Anxiety is not a joke.
I wish it was, really. But it’s not. A lot of people are either unfamiliar with its meaning or with how serious it is.
How do I know? Because I suffer from anxiety myself, and I know how some people could respond to it. Also, because almost 10 years ago, I had no idea that anxiety is a thing. So basically, I can see things from both sides.
Consequently, I believe it’s important to educate ourselves on anxiety. Why? Because some of our close ones might suffer from it or we could possibly develop it at any given time. This is why it’s essential to know what’s happening and how to handle the situation.
According to Psychology Today, “Anxiety is both a mental and physical state of negative expectation. Mentally it is characterized by increased arousal and apprehension tortured into distressing worry, and physically by unpleasant activation of multiple body systems—all to facilitate response to an unknown danger, whether real or imagined.”
They also mention that anxiety is now the leading mental health problem around the world, and to be honest, I’m not surprised. With so much happening in our personal lives and the world, it’s difficult sometimes not to worry or think too much.
But when we are thinking too much or worried, we expect some support, understanding, and a beam of light.
Here’s what we should avoid saying to someone who’s struggling with anxiety:
1. “You’re too sensitive.”
Anxiety is not sensitivity. It’s a sense of impending doom, unsafety, and physical discomfort. Yes, we could be feeling sensitive, but not necessarily when we’re feeling anxious.
2. “It’s all in your head.”
Duh, we know that. We know it’s in our heads, and we know how challenging it is to get out of our heads.
3. “Don’t think about it.”
Anyone who’s familiar with anxiety knows that overthinking is highly linked to it. So telling us not to think about it is like expecting a chicken not to lay eggs.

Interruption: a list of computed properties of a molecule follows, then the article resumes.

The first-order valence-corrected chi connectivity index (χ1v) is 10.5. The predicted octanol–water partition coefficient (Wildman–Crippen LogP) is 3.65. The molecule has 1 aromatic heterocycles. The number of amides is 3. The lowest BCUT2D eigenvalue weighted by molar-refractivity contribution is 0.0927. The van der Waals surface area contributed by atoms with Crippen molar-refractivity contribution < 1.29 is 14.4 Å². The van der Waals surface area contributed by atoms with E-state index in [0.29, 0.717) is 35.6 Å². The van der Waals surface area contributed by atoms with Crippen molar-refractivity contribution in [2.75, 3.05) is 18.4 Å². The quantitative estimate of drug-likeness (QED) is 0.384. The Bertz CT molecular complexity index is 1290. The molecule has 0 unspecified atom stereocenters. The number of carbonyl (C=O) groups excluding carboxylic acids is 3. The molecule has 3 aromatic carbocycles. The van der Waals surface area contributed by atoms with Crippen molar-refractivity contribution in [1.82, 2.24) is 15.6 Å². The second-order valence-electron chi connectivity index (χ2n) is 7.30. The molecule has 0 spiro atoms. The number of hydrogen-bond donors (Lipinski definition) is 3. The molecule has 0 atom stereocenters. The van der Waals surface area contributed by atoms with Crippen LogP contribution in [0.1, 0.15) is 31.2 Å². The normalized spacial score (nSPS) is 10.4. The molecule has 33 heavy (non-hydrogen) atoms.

4. “It’s not a big deal.”
You’re right. Maybe it’s not and maybe it is. But in this particular moment, it is for us. Either way, suffering from anxiety itself is the big deal.
5. “You’re being negative.”
Probably—and we can’t always help it.
6. “It’s not that bad.”
By judging another person’s situation, we’re basically undermining their own feelings and perspective. That’s not cool.
7. “You will get over it.”
Trust me when I tell you that we really want to get over it. But the issue is that we don’t always know how.
I know this is tricky. Oftentimes, we don’t know that we are dealing with someone who is suffering from anxiety. So while we think we are being helpful, our words could cut deeper than a knife edge. Maybe we don’t know the perfect response or how to deal with someone who’s battling with their own heads.
So most of the time, we could be hurting someone without meaning to do it.
Just know that there is no perfect response. But there is a good enough response that could make the sufferer feel safe or better.
Anxiety sucks, but finding comfort in the midst of all its chaos is something to be grateful for. And when that comfort comes from a person, it means the world to us.
Here’s how we can support someone who’s struggling with anxiety:
>> Encourage them to talk about it or express how they’re feeling.
>> Offer your own experience with anxiety if available.
>> Affirm that you are there for them.
>> Ask them how you can help so they feel more comfortable or safe.
>> Remind them or teach them how to focus on their breath or massage themselves when they’re feeling anxious.
>> Remind them that it’s temporary and this too shall pass.
>> Be careful with your choice of words. “It’s only temporary” sounds better than “you will get over it.” Asking “how do you feel?” is better than “you’re too sensitive.”
Let’s remember that anxiety is not a defect—it’s a trait, and it’s normal. So we shouldn’t be ashamed to seek professional help if we’re not able to deal with it on our own.